KEITH LOCKE (Green)
The Green Party is opposed to the Holidays Amendment Bill, along with our opposition to the Employment Relations Amendment Bill (No 2), which passed its first reading last week. Together these bills represent a major attack on workers and their trade unions. Kate Wilkinson, the Minister of Labour, said in her opening speech in this debate that the Holidays Amendment Bill will “improve the balance of fairness” between employers and employees. The Green Party believes that the balance is being tipped strongly against workers.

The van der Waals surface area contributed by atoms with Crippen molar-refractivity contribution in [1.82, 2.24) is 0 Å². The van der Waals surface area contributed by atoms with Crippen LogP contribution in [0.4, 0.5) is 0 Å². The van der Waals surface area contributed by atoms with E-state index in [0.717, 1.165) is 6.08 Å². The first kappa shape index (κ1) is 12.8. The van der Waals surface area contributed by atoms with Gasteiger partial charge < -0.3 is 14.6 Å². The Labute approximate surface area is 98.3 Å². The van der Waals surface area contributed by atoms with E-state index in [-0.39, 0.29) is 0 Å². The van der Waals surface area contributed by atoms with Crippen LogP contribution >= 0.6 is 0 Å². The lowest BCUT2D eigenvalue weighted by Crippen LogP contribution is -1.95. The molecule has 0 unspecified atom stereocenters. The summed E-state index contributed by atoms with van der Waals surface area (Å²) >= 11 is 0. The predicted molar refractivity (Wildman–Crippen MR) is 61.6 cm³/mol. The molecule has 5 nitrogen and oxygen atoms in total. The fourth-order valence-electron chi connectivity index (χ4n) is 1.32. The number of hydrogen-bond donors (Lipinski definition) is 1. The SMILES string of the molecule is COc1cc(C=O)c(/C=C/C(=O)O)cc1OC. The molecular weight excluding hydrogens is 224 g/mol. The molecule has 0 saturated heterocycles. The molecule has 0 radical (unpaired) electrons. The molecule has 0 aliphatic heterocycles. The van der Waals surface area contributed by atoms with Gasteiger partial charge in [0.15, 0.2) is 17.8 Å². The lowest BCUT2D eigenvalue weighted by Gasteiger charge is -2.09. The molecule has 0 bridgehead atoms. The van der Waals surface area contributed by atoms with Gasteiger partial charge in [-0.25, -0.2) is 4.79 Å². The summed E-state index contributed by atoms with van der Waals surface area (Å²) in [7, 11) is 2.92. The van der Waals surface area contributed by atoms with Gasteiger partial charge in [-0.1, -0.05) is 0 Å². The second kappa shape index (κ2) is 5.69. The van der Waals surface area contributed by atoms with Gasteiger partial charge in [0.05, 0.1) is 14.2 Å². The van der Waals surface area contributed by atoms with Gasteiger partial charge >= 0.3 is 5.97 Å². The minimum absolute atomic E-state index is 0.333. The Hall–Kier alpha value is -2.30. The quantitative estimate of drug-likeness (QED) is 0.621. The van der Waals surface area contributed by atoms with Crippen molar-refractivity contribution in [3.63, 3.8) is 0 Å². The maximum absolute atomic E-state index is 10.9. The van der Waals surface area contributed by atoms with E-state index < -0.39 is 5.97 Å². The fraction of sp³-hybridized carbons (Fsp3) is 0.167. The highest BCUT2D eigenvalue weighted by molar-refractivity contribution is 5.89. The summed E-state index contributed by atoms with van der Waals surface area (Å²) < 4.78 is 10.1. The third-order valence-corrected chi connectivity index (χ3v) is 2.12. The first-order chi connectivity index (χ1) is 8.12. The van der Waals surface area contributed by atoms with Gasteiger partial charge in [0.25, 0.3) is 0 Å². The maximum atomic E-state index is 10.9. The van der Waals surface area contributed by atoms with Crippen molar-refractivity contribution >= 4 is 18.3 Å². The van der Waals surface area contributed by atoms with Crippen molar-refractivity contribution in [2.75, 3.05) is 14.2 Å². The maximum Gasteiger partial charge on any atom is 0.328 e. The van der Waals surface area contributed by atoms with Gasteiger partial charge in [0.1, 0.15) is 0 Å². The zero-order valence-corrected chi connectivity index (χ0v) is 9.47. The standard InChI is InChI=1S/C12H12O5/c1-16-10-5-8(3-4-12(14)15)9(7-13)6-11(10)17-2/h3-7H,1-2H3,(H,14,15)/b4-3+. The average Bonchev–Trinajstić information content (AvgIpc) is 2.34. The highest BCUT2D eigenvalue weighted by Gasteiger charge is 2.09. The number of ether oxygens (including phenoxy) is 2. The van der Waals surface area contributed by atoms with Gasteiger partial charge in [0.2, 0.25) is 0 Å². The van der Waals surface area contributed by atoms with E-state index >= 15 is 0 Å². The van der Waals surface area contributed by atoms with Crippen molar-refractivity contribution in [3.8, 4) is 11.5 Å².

We can look at the various provisions of the bill to prove that assertion. For example, on the sick leave provision Kate Wilkinson said the proposal will allow employers to request proof of sickness for one day’s absence “without first having reasonable grounds to suspect that the sick leave is not genuine.” That is, she explicitly said an employer does not need reasonable grounds for doing so, and the employer can be, in effect, unreasonable and require a medical certificate for any reason, no matter how unreasonable that request is. It may be that the employer just wants to encourage workers to stay on the job even when they are sick, in order to keep up the numbers in the workforce. That would be an unreasonable approach, but it would be allowed under this amendment. It could be done to persecute a particular worker whom the employer happens to want to ease out of the workforce, not because the person is performing badly at work but perhaps because the person is more active than other workers in the union and is causing some upset to an anti-union employer because of their strong union advocacy. There are all sorts of unreasonable reasons that could be given for demanding a medical certificate for 1 day’s absence.